New hope for OA sufferers

Osteoarthritis (OA) is the degeneration of cartilage and other tissues in joints and is said to be the most common form of arthritis in Australia.

Often referred to as a ‘wear and tear’ condition, OA is a long-term and progressive condition that affects people’s mobility.

Risk factors for OA, that may contribute to the progression of the health condition, include:

  • Ageing.
  • Obesity.
  • Injury.
  • Family history.

Up until now current OA treatment options manage symptoms rather than addressing the underlying disease, but a new University of Adelaide study has shown the condition may be treatable and reversible.

University of Adelaide researchers discovered a novel population of stem cells – marked by the Gremlin 1 gene – responsible for the progression of osteoarthritis.

The study involved treatment with fibroblast growth factor 18 (FGF18), which stimulated the proliferation of Gremlin 1 cells in joint cartilage in mice, leading to significant recovery of cartilage thickness and reduced osteoarthritis.

The researchers believe Gremlin 1 cells present opportunities for cartilage regeneration and their discovery will have relevance to other forms of cartilage injury and disease, which are notoriously challenging to repair and treat.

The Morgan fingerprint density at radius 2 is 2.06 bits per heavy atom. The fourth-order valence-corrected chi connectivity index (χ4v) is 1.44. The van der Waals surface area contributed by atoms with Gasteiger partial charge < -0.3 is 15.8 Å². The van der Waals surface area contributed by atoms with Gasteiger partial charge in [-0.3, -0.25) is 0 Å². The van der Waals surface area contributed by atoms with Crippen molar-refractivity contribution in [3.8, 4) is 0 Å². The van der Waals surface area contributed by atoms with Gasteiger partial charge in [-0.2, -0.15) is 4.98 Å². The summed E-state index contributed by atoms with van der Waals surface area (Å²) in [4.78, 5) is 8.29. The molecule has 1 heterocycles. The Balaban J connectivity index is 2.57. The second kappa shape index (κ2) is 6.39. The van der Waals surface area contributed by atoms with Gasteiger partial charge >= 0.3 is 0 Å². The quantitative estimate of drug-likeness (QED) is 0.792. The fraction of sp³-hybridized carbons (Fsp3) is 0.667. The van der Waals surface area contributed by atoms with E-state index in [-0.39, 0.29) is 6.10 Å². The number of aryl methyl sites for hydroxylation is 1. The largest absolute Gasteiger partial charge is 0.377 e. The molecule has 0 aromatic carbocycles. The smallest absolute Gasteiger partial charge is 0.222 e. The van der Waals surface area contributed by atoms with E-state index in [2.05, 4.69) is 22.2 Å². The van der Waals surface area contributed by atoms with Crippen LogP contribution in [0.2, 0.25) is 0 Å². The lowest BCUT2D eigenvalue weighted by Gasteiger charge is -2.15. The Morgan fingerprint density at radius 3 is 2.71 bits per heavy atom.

“The findings of our study reimagine osteoarthritis not as a ‘wear and tear’ condition but as an active, and pharmaceutically reversible loss of critical articular cartilage stem cells,” says the University of Adelaide’s Dr Jia Ng from the Adelaide Medical School, who co-led the study.

“With this new information, we are now able to explore pharmaceutical options to directly target the stem cell population that is responsible for the development of articular cartilage and progression of osteoarthritis.”

While Dr Ng describes current treatments for osteoarthritis as a “band-aid approach”, this new understanding could lead to a pharmaceutical treatment that reverses osteoarthritis and helps to address health outcomes associated with the disease.

“Our study suggests that there may be new ways to treat the disease rather than just the symptoms, leading to better health outcomes and quality of life for people who suffer from osteoarthritis,” says Dr Ng.

For more information, visit: nature.com/articles/s41467-023-42199-1

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